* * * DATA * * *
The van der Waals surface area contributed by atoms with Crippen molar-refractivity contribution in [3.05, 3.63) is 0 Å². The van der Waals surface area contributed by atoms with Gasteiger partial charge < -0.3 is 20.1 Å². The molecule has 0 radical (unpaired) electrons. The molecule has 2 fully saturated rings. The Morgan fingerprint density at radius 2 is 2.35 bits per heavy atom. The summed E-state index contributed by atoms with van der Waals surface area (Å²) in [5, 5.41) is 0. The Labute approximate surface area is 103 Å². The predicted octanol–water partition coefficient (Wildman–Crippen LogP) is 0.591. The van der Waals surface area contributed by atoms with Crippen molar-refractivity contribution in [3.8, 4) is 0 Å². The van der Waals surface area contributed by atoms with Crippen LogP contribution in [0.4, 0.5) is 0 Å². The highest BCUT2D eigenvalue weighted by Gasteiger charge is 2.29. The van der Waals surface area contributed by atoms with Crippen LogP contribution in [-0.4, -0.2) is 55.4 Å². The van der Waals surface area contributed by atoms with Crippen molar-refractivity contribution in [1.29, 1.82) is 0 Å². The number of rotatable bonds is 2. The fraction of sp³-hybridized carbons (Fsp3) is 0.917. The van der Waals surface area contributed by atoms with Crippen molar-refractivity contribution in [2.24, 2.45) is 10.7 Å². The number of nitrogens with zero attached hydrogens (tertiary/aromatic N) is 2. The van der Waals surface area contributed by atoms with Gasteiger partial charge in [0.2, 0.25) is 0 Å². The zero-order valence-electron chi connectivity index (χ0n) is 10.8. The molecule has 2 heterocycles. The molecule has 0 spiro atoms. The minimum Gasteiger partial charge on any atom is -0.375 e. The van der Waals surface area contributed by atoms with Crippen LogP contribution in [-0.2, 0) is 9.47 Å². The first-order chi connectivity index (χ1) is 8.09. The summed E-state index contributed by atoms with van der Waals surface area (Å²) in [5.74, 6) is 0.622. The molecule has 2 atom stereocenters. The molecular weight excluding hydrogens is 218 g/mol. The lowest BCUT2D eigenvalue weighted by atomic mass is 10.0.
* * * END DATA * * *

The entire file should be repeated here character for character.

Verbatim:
The van der Waals surface area contributed by atoms with Crippen molar-refractivity contribution in [3.05, 3.63) is 0 Å². The van der Waals surface area contributed by atoms with Gasteiger partial charge < -0.3 is 20.1 Å². The molecule has 0 radical (unpaired) electrons. The molecule has 2 fully saturated rings. The Morgan fingerprint density at radius 2 is 2.35 bits per heavy atom. The summed E-state index contributed by atoms with van der Waals surface area (Å²) in [5, 5.41) is 0. The Labute approximate surface area is 103 Å². The predicted octanol–water partition coefficient (Wildman–Crippen LogP) is 0.591. The van der Waals surface area contributed by atoms with Crippen molar-refractivity contribution in [3.8, 4) is 0 Å². The van der Waals surface area contributed by atoms with Crippen LogP contribution in [0.4, 0.5) is 0 Å². The highest BCUT2D eigenvalue weighted by Gasteiger charge is 2.29. The van der Waals surface area contributed by atoms with Crippen LogP contribution in [-0.4, -0.2) is 55.4 Å². The van der Waals surface area contributed by atoms with Crippen molar-refractivity contribution in [1.29, 1.82) is 0 Å². The number of rotatable bonds is 2. The fraction of sp³-hybridized carbons (Fsp3) is 0.917. The van der Waals surface area contributed by atoms with Crippen molar-refractivity contribution in [2.24, 2.45) is 10.7 Å². The number of nitrogens with zero attached hydrogens (tertiary/aromatic N) is 2. The van der Waals surface area contributed by atoms with Gasteiger partial charge in [0.2, 0.25) is 0 Å². The zero-order valence-electron chi connectivity index (χ0n) is 10.8. The molecule has 2 heterocycles. The molecule has 0 spiro atoms. The minimum Gasteiger partial charge on any atom is -0.375 e. The van der Waals surface area contributed by atoms with Crippen LogP contribution in [-0.2, 0) is 9.47 Å². The first-order chi connectivity index (χ1) is 8.09. The summed E-state index contributed by atoms with van der Waals surface area (Å²) in [5.74, 6) is 0.622. The molecule has 2 atom stereocenters. The molecular weight excluding hydrogens is 218 g/mol. The lowest BCUT2D eigenvalue weighted by atomic mass is 10.0.